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Last week, the Kaiser Family Foundation and the National Alliance of State and Territorial AIDS Directors (NASTAD) released a report of a study on the state of HIV Prevention in the U.S. This week, Drew Altman of the KFF shared his thoughts on the sorry state of spending at scale on prevention in the U.S., “despite the fact that the CDC determined in August of 2008 that the number of new HIV infections in the U.S. is 40% higher than we thought it was – at about 56,000 per year.” While Altman seemed to suggest that global health efforts are more successful at preventing HIV than the U.S. response, I would argue that the state of HIV prevention in the U.S. (especially exemplified by drastic cuts in California) provides a preview snapshot of the global situation in the very near future: with flat lined budgets and freezes on program activities, prevention is unlikely to get the funding it should for programs to be implemented at scale and with intensity. As my colleague David Wendt reported in an earlier post, the worsening financial crisis is already beginning to manifest itself in global funding budget cuts for AIDS in countries where HIV incidence is still very high. With these cuts, countries will scramble to pull together resources for treatment, an important human and political priority in the short term, but it’s less apparent how prevention will be supported both by global funders like PEPFAR and the Global Fund, and by domestic budgets for health. In these dire straits, with a continuing focus on treatment, prevention is unlikely to happen (for real success) for free.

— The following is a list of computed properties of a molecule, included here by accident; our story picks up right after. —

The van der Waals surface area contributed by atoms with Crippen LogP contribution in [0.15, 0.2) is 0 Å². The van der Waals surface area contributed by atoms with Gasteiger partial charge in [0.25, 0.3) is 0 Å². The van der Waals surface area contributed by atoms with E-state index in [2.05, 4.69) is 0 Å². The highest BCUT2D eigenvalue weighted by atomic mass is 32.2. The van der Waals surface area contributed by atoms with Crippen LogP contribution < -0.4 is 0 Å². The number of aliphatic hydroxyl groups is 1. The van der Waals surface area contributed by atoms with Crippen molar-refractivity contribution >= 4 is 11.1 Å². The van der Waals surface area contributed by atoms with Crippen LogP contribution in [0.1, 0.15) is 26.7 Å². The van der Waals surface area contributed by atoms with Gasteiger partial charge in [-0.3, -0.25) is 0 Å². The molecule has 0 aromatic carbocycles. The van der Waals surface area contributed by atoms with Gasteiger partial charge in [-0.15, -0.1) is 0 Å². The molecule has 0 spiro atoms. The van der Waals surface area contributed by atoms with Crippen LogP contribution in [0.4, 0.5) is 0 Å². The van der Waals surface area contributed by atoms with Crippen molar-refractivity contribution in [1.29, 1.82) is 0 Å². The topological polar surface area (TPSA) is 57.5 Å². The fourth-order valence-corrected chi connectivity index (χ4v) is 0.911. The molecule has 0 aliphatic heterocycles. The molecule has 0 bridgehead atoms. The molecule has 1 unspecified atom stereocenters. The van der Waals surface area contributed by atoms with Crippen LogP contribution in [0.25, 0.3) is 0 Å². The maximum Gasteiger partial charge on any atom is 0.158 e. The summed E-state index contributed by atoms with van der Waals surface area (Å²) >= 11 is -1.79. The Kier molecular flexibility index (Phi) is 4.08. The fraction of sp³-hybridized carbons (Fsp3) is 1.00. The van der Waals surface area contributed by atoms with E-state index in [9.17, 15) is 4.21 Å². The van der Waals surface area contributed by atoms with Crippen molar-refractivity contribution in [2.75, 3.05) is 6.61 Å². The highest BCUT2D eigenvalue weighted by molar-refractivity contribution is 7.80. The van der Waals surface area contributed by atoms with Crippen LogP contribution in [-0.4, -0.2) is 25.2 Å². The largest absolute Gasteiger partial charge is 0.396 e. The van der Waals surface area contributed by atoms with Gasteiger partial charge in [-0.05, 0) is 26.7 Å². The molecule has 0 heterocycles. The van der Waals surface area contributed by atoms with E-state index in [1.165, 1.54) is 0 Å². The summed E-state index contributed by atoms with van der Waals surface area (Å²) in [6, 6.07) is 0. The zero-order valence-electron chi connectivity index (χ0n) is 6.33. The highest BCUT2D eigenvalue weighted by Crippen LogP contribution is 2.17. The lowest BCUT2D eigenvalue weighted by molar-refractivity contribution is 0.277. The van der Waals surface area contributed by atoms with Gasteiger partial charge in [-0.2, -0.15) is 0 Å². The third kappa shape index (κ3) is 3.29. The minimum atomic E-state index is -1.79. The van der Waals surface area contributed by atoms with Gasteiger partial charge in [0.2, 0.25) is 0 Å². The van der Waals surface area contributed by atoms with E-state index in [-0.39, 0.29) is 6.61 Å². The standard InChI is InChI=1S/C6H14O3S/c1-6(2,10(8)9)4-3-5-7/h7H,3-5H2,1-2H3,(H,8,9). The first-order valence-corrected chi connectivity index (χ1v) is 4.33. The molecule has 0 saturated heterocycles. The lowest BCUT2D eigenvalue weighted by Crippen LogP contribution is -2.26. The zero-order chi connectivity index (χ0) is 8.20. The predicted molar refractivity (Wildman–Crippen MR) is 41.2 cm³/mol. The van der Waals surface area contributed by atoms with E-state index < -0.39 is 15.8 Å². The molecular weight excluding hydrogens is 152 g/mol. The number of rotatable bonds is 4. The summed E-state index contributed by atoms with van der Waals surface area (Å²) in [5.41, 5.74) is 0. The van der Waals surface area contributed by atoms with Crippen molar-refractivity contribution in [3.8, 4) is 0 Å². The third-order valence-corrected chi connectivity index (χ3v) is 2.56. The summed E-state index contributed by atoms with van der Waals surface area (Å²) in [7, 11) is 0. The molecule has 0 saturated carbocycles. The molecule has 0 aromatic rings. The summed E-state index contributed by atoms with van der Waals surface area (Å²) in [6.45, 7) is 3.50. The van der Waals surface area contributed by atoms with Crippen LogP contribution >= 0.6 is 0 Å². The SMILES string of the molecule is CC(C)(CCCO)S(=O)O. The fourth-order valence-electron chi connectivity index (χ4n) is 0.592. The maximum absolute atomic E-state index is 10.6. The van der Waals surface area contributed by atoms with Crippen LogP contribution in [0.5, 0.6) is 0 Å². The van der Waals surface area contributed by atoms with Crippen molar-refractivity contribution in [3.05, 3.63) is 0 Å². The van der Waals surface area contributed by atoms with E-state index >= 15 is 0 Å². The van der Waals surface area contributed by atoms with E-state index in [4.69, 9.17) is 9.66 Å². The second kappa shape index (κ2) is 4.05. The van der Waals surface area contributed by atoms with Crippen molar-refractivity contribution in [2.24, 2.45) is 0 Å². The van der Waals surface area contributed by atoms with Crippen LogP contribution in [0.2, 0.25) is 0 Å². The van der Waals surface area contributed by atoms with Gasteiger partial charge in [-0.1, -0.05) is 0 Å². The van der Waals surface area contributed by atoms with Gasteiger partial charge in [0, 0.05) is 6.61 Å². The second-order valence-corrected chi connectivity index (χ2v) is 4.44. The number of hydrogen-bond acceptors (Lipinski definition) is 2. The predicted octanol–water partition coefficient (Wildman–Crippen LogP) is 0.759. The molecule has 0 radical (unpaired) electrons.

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CGD blog posts reflect the views of the authors, drawing on prior research and experience in their areas of expertise. CGD is a nonpartisan, independent organization and does not take institutional positions.